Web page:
I want a car.
I’d prefer a Smart Car, but a Fiat will do.
It’s not intelligent. It’s not rational. But, like my dog who has taken to staring at the treats at the top of the refrigerator, wishing she can will those unreachable nuggets from their great height to the floor, I, too, wish for the unwishable. I wish for all those undated, united states to be at my beck and call.
Owning a car in New York is a terrible idea. First, there’s the parking situation. There’s insurance. There are scrapes and dings and angry livery car drivers who push their way past you on a narrow street. There’s gas to buy and radiators to care for. And dirty looks from pedestrians like me.
It’s irrational, at best, wanting a car so I can more easily date in Delaware.
It’s beyond ridiculous. It’s silly. Stupid. Impulsive.
It’s a Bad Idea.
But Smart Cars are really cute.
And Bad Ideas are sometimes Good Ideas in disguise.
I’ve lived a Very Interesting Life pursuing Very Bad Ideas.
So, a bad idea is not a deterrent.
“I want a car,” I tell Paul. “I want a Smart Car.” We’re sitting in his East Village art gallery. My dog is chewing her bone. He’s trying to sell me a painting.
“Hold on,” he says. He disappears outside and comes back in with his friend, who hands me a loaf of bread.
“Thank you,” I say about the loaf of bread.
“I found you a car,” Paul announces.
For five hundred dollars I can own a 1989 Oldsmobile with worn in bucket seats and a steering wheel rubbed smooth by the loving palms of the car’s single driver. There’s a Harley Davidson sticker on the side window. Dings, scratches, dents. This car’s been around.
“It just keeps going and going,” the owner tells me.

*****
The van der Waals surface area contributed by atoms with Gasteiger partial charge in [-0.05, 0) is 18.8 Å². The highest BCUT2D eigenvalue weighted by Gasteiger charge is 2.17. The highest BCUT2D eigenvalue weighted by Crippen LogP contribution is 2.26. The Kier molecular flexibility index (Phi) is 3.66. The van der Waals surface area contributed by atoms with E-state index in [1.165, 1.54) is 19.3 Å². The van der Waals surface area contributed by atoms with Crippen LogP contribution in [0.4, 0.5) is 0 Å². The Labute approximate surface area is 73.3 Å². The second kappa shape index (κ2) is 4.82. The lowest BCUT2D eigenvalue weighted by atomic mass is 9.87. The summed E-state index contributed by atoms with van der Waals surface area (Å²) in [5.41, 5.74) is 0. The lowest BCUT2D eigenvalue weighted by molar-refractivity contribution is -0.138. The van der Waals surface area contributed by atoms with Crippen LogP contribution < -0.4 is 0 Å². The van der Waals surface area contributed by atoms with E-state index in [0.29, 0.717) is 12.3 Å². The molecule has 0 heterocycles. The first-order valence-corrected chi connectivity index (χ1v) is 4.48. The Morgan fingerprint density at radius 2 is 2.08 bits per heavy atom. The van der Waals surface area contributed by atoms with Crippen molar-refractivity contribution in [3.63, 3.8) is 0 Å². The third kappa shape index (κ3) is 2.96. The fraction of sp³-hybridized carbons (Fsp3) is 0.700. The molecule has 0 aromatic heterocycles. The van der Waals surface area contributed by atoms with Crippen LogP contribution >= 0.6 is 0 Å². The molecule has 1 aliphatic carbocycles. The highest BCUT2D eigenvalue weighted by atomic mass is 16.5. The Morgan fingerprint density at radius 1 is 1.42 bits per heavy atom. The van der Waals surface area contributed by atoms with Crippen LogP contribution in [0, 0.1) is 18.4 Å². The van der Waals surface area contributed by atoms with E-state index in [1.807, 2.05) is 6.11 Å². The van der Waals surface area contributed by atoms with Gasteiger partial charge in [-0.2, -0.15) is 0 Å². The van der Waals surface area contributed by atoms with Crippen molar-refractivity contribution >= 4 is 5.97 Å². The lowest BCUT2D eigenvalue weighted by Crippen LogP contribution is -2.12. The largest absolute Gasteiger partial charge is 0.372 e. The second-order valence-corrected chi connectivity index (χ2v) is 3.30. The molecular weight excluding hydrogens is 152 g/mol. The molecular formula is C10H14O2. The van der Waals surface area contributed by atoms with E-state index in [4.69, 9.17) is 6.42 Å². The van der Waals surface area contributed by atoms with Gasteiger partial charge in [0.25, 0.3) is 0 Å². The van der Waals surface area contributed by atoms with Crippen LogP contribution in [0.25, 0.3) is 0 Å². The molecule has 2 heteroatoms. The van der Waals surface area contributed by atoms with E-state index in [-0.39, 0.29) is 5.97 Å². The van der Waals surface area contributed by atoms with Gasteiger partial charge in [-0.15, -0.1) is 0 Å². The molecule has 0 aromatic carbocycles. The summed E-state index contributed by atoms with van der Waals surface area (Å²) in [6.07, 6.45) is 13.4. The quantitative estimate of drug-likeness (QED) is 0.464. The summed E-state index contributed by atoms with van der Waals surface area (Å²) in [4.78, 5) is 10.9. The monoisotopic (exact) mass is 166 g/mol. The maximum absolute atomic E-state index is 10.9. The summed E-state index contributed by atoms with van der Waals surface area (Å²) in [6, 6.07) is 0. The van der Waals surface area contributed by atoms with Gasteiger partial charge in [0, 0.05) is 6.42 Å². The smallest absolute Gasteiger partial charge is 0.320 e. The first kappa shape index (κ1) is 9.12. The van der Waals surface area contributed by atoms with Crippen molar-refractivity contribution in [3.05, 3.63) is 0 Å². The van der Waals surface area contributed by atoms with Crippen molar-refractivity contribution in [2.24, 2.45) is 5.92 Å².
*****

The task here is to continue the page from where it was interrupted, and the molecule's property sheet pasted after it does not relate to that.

I feel a strange sensation in the pit of my stomach. The bread weighs heavy in my palms. This might be the mother of all bad ideas staring me in my face, but not a single cell in my body screams “no.”
“Let me think about it,” I say. If I had five hundred dollars in my pocket, that car would be mine right now. I am giddy at the idea of trying to parallel park this boat.
Later, at work, I tell Ricky I’m buying a car. “A 1989 Oldsmobile. It’s not quite a Smart Car, but it’ll get me to Maine.”
“Are you sure?” he asks. “As your backstage mother, I have to ask. Old cars.”
“Its a must for my blog,” I answer.
“Just think about it.”
“I’m thinking of buying a car,” I tell Kelly.
“Oh,” she says, tilting her head to one side. She’s a pro at appearing interested, even when she’s not. “You’re finally getting your Smart Car?”
“No! It’s a 1989 Oldsmobile. It’s huge. So I can drive to Virginia for a date.”
“Oh. My boyfriend had an old car. It didn’t do so well.”
“If I get only two trips out of it, it’ll pay for itself.”
“And when it dies?”
“I’ll donate it.”
“Shame you can’t just take the plates off when you’re done.”
“Should I get a 1989 Oldsmobile? Five hundred dollars,” I ask Davis. “I think it could make the five hour drive to New Hampshire.”
He shrugs. “Depends if you mind being stranded five hours away.”
“It’ll make a good story,” I offer.
Like the time I had to drive my 1977 Buick Century backwards down the highway and off the ramp to the repair shop because the transmission kicked out. Or the day I had to walk to work in my pajamas because I had locked myself out of my apartment on a Saturday morning. Or the day my car died on the way to meet the love of my life. We never got together and I never saw him again.
“Sometimes making stories isn’t as much fun as telling stories,” he says. “Especially when it’s cold outside and you’re stuck on the side of the road.”
When my mother’s station wagon died, it was also the death of my stand-up bass career. One year my dad bought the biggest boat of a used car, lime green, that floated down the street. I was so embarrassed that I slid the passenger car seat back and down so no one could see my face above the dashboard. My sister’s little white car had Grateful Dead decals that made me feel so cool, even though I never listened to the Grateful Dead, and the red Toyota I inherited from my mother when I was in college was a sweet, boxy ride until my sister took it and I moved to California and started riding bikes.
The brakes kicked out on the first bike I bought from the Salvation army and I’d stop it by running it into walls.
Maybe I’m better off walking.
Paul emails me a couple of days later.
“Do you still want the car,” he asks.
“I don’t think so,” I write back.
I want a Smart Car.